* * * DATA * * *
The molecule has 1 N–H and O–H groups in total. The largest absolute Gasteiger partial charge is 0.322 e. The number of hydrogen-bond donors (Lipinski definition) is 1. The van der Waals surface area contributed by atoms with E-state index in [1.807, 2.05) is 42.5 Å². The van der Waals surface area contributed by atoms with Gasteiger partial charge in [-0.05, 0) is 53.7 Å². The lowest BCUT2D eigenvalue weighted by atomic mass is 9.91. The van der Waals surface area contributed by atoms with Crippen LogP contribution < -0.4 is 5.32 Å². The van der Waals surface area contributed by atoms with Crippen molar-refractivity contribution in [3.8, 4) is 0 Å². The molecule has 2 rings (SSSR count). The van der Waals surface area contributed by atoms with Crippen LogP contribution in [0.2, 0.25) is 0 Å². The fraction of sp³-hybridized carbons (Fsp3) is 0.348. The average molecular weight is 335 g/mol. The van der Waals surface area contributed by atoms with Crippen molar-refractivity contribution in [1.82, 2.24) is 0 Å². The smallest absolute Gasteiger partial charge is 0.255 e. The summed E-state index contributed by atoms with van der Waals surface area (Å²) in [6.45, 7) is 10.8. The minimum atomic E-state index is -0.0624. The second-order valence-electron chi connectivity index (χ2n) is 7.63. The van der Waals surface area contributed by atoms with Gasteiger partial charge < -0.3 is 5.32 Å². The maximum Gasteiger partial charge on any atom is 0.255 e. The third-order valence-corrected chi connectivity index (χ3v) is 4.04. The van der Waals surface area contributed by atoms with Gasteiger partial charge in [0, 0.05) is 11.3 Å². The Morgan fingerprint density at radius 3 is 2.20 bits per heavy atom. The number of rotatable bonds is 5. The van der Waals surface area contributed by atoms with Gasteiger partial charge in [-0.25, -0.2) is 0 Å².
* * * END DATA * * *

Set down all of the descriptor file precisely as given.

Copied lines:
The molecule has 1 N–H and O–H groups in total. The largest absolute Gasteiger partial charge is 0.322 e. The number of hydrogen-bond donors (Lipinski definition) is 1. The van der Waals surface area contributed by atoms with E-state index in [1.807, 2.05) is 42.5 Å². The van der Waals surface area contributed by atoms with Gasteiger partial charge in [-0.05, 0) is 53.7 Å². The lowest BCUT2D eigenvalue weighted by atomic mass is 9.91. The van der Waals surface area contributed by atoms with Crippen LogP contribution < -0.4 is 5.32 Å². The van der Waals surface area contributed by atoms with Crippen molar-refractivity contribution in [3.8, 4) is 0 Å². The molecule has 2 rings (SSSR count). The van der Waals surface area contributed by atoms with Crippen LogP contribution in [0.2, 0.25) is 0 Å². The fraction of sp³-hybridized carbons (Fsp3) is 0.348. The average molecular weight is 335 g/mol. The van der Waals surface area contributed by atoms with Crippen molar-refractivity contribution in [1.82, 2.24) is 0 Å². The smallest absolute Gasteiger partial charge is 0.255 e. The summed E-state index contributed by atoms with van der Waals surface area (Å²) in [6.45, 7) is 10.8. The minimum atomic E-state index is -0.0624. The second-order valence-electron chi connectivity index (χ2n) is 7.63. The van der Waals surface area contributed by atoms with Gasteiger partial charge < -0.3 is 5.32 Å². The maximum Gasteiger partial charge on any atom is 0.255 e. The third-order valence-corrected chi connectivity index (χ3v) is 4.04. The van der Waals surface area contributed by atoms with Gasteiger partial charge in [0, 0.05) is 11.3 Å². The Morgan fingerprint density at radius 3 is 2.20 bits per heavy atom. The number of rotatable bonds is 5. The van der Waals surface area contributed by atoms with Gasteiger partial charge in [-0.25, -0.2) is 0 Å².